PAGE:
China’s recent formalisation of Xi Jinping as president for life marks the country’s turn away from partially accountable leadership to a model that is, in effect, a dictatorship. This runs counter to not only China’s post-Mao Zedong 10-year changes of leadership but also a more general global trend towards democracy.
Yet Xi is not alone, with a number of countries retaining dictatorial forms of political leadership. A dictator is understood here as a person who holds absolute political power, either formally or in a practical sense.
Russia’s Vladimir Putin has confirmed Russia’s position among their ranks. Likewise Belarus’ first and only president, Alexander Lukashenko, holds effectively absolute power in what is, in theory, a democracy. Opposition is allowed in Belarus, if vilified by the state-controlled media and restricted in running in elections. Meanwhile, the tiny number of absolute monarchies, such as the Sultan of Brunei, also hold similar powers to that of dictators.
Many “democracies” are a trope for deeply compromised political processes. And where democracy falters, as it seems now to be doing in many developed countries, ordinary people too easily turn to “strong”, charismatic leaders.
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To paraphrase Brave New World author Aldous Huxley, so long as people look to Caesars and Napoleons, Caesars and Napoleons will duly rise and make them miserable.
Here’s a snapshot of how they’re currently looking in the most notable areas around the world:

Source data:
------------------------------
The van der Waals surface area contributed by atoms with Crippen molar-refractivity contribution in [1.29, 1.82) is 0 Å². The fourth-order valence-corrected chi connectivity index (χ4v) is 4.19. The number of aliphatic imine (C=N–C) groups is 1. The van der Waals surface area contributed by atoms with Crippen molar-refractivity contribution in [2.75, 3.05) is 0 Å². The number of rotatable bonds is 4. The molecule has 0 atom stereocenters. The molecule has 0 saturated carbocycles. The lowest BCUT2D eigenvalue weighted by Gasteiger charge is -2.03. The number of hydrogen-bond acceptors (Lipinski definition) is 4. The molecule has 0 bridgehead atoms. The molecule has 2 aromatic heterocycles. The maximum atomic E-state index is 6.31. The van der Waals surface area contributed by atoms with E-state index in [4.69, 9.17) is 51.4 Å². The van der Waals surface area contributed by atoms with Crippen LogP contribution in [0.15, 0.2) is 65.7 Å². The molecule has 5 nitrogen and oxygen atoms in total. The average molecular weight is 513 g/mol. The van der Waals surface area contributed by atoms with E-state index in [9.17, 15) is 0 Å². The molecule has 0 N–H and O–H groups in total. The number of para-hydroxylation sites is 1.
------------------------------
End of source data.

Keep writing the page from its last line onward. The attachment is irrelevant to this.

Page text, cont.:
In Turkmenistan, President Gurbanguly Berdimuhamedov has ruled by personal fiat since 2007, succeeding the late president Saparmurat Niyazov who employed similar rule. In neighboring Uzbekistan, President Islam Karimov has enjoyed absolute power since 1989.
Kazakhstan’s Nursultan Nazarbayev has also been president since independence in 1991 and, while allowing elections, does not allow an opposition to compete in them. In Syria, the regime of President Bashar al-Assad is a de facto dictatorship, holding restricted elections in some areas in the middle of a civil war.
Closer to home, North Korea is just about everybody’s idea of a clichéd dictatorship, where the Kim dynasty has ruled the country unimpeded since 1948.
Further south, Cambodia is now effectively a dictatorship, with Hun Sen Prime Minister since 1985, banning all viable opposition and saying he intends to stay as leader for another two decades. Next door in Laos, President Bounnhang Vorachith is both head of state and de facto leader, but shares power with a small central committee headed by a prime minister. So, while Laos is a closed authoritarian one party state, as is Vietnam, they are not technically dictatorships.
Thailand has had a dictatorship since the military coup of 2014 in which General Prayuth Chan-ocha installed himself as prime minister. Under Thailand’s new restricted constitution, new elections (when they are eventually held) may see him continue in power.
Africa has historically been a hotbed of dictatorship, although it’s currently enjoying an uplift in democratic transitions. Even so, Algeria, Angola, Cameroon, Chad, Eritrea, Ethiopia, Madagascar, Rwanda and Sudan are all either dictatorships or very close to complying with that term.
So too in Equatorial Guinea where President Teodoro Obiang Nguema Mbasogo has been in power since 1979, when he overthrew his own uncle. In Zimbabwe, Emmerson Mnangagwa succeeded Robert Mugabe as an all-powerful ruler.
Juntas may be dictatorial in style but are actually small, tightly controlled committees, as are politburos (central committees). Latin America popularized the term junta and has had a colorful parade of dictators, but has been reduced from its dictatorial heights of the 1970s to just one: President Raoul Castro of Cuba.
Damien Kingsbury is Deakin University’s Professor of International Politics.